[EAT] Introduction

Shawn Willden <swillden@google.com> Thu, 06 September 2018 16:38 UTC

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From: Shawn Willden <swillden@google.com>
Date: Thu, 6 Sep 2018 10:37:50 -0600
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Subject: [EAT] Introduction
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Please excuse me if I'm violating some list etiquette with this
introduction; it seemed like the best way to jump in. It appears that
cross-posting between RATS and EAT is fairly common, so I think I'm good on
that front :-)

My name is Shawn Willden, and I lead the Android hardware-backed security
team at Google. I designed and implemented the Keystore attestation scheme
that's been present in Android since 7.0 (Nougat) and required for new
devices since 8.0 (Oreo). Laurence invited me to participate in the EAT
effort.

I'm very interested in standard attestation protocols.  Attestation in
Keystore began as a narrow solution to a narrow problem, but it has become
clear that there is massive demand for attestation in a wide variety of
contexts. I'm not particularly happy with Keystore attestation, but it's
hard to argue for changing it given that many people have implemented
solutions on it, warty as it is. Compliance with an IETF standard would
provide a perfect rationale for revising it -- assuming, of course, that
the standard actually meets all of Android's needs.

Since I doubt everyone is familiar with Android Keystore attestation [1],
let me give a brief overview.

Android Keystore provides a place for Android apps and system components to
store and use cryptographic key material (RSA, ECC, AES & HMAC) in a
trusted [2] environment. The goal is that key material should not be
compromised even by total compromise of the Android operating system, e.g.
kernel compromise.

Further, since 6.0 (Marshmallow), various usage constraints can be attached
to keys at key creation time, and most of these constraints are also
enforced by the trusted environment, limiting the use of the trusted
environment as an oracle for an attacker who has compromised Android. The
ways that keys can be used are expressed affirmatively as "authorizations";
keys may only be used in ways defined by the associated authorizations.
Perhaps the most obviously-useful of the authorizations is authentication
binding. Authentication-bound keys may only be used when the user
authenticates via password or fingerprint so an attacker who steals or
finds your phone cannot use the keys.

So Keystore provides a valuable tool to authors of apps that require strong
security. For example, for a key used to authenticate an account holder to
a banking system. But this tool is much less valuable if the bank's server
can't verify that the secret is managed in a trusted environment. Hence,
Keystore attestation, which allows the trusted environment to prove that it
secures the key material, and specifies the authorizations that define how
it may be used.

Some important constraints upon Keystore derive from the fact that it is an
implementation (some may say "subversion") of the Java Keystore API [3].  A
result of needing to fit attestation into the standard Java APIs was that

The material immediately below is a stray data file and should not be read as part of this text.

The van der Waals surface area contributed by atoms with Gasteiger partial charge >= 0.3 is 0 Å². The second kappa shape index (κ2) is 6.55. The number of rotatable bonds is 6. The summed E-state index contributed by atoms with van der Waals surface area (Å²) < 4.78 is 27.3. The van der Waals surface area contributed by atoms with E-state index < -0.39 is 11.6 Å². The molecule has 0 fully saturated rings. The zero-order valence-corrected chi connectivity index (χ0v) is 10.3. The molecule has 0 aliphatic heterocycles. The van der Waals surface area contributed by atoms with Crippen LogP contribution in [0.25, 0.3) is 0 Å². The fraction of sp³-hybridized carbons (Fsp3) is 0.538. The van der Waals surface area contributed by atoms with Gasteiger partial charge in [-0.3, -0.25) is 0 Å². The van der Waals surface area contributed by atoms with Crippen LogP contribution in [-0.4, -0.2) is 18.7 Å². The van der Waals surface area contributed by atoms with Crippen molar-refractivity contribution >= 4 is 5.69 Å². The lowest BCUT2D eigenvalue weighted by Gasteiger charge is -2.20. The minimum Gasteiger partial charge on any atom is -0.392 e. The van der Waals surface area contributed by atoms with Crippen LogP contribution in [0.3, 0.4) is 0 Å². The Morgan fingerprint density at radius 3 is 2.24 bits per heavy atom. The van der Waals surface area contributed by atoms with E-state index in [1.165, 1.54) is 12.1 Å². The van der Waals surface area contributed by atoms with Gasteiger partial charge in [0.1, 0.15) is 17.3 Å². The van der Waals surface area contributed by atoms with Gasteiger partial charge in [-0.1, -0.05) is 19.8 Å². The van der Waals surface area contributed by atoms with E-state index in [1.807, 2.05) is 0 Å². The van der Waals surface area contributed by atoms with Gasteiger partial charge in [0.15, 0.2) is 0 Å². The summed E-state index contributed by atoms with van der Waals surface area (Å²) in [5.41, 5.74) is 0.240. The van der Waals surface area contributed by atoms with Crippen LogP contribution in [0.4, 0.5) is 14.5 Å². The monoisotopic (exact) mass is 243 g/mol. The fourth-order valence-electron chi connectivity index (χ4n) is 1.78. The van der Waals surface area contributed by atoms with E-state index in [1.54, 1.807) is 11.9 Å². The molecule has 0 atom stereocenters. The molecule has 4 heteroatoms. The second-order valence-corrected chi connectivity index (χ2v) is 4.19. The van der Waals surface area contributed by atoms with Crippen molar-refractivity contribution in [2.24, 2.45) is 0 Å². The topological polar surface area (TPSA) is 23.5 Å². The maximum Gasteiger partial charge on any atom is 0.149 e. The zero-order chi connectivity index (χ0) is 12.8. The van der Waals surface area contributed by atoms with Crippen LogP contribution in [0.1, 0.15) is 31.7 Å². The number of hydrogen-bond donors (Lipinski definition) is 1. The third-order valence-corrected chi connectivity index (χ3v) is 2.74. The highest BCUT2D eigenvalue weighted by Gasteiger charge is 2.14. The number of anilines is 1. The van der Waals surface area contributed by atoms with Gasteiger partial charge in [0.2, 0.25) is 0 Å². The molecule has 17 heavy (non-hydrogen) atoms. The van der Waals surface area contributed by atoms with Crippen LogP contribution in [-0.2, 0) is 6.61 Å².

attestations must come in the form of an X.509 certificate chain. Given
that it would be necessary for users of Keystore attestations to parse the
ASN.1 DER-encoded X.509 certificate, I opted to implement attestation as an
ASN.1 DER-encoded certificate extension, so they didn't have to parse two
different sorts of encodings. To simplify implementation in
resource-constrained trusted environments, I opted to structure the schema
around the data structure that implementations already used to manage
authorizations, namely "authorization lists".

The schema has subsequently been extended to support device ID attestation
(attesting to various device identifiers -- though this functionality is
tightly restricted in the interest of user privacy), and attestation of
firmware versioning data. I expect more such extensions to come in each
release of Android, as more use cases are identified and implemented.

Within the Android scheme, attestation signing keys are injected into
devices during manufacturing and can never be rotated without returning the
device to the manufacturer. Signing keys are also not device-unique,
because we use standard RSA and ECDSA signatures, not a group scheme, and
we wished to avoid providing a strong unique device identifier, again for
user privacy reasons. Android compliance requirements specify that each
signing key must be injected into at least 100K devices, all of the same
model. Attestation key certificate chains are rooted in a Google-owned
certificate for Android devices with Google Play; manufacturers of non-Play
devices (e.g. Amazon) can provide their own root.

Because this is already long I won't go into the rationale behind the
decisions described in the last paragraph, but I'm happy to explain.

[1] https://source.android.com/security/keystore/attestation
[2] "Trusted" is always an interesting word. The actual security level of
the various Android trusted execution environments (TEEs) is largely
unknown. Based on what has happened every time security researchers looked
hard at them, I suspect they're not very good. However, they are isolated
from the main Android OS and the usage model generally means that it's
necessary to first compromise Android in order to even begin attacking the
TEE. Thus they provide a security benefit, though precisely how large is
unknown. With Android 9.0 (Pie) we've begun supporting Android Keystore
backed by hardware secure elements, which come with a culture of
certification testing which is presently lacking in the TEE world.
[3] https://docs.oracle.com/javase/7/docs/api/java/security/KeyStore.html



-- 
Shawn Willden | Staff Software Engineer | swillden@google.com | 801-477-4296